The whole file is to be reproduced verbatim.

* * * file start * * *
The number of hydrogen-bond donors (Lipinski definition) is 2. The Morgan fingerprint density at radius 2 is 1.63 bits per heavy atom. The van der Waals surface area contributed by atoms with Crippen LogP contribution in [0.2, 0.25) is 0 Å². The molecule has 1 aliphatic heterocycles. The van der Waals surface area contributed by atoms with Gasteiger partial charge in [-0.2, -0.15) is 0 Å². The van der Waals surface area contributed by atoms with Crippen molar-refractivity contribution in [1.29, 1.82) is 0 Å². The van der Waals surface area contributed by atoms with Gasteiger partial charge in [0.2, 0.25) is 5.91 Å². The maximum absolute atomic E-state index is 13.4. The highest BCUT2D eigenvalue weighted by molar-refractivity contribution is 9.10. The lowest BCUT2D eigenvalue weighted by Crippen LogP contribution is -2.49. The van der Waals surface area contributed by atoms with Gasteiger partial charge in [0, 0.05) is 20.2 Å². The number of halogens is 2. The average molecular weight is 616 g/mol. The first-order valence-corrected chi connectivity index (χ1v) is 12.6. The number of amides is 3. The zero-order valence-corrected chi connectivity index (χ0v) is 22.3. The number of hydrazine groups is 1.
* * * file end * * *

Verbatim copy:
The number of hydrogen-bond donors (Lipinski definition) is 2. The Morgan fingerprint density at radius 2 is 1.63 bits per heavy atom. The van der Waals surface area contributed by atoms with Crippen LogP contribution in [0.2, 0.25) is 0 Å². The molecule has 1 aliphatic heterocycles. The van der Waals surface area contributed by atoms with Gasteiger partial charge in [-0.2, -0.15) is 0 Å². The van der Waals surface area contributed by atoms with Crippen molar-refractivity contribution in [1.29, 1.82) is 0 Å². The van der Waals surface area contributed by atoms with Gasteiger partial charge in [0.2, 0.25) is 5.91 Å². The maximum absolute atomic E-state index is 13.4. The highest BCUT2D eigenvalue weighted by molar-refractivity contribution is 9.10. The lowest BCUT2D eigenvalue weighted by Crippen LogP contribution is -2.49. The van der Waals surface area contributed by atoms with Gasteiger partial charge in [0, 0.05) is 20.2 Å². The number of halogens is 2. The average molecular weight is 616 g/mol. The first-order valence-corrected chi connectivity index (χ1v) is 12.6. The number of amides is 3. The zero-order valence-corrected chi connectivity index (χ0v) is 22.3. The number of hydrazine groups is 1.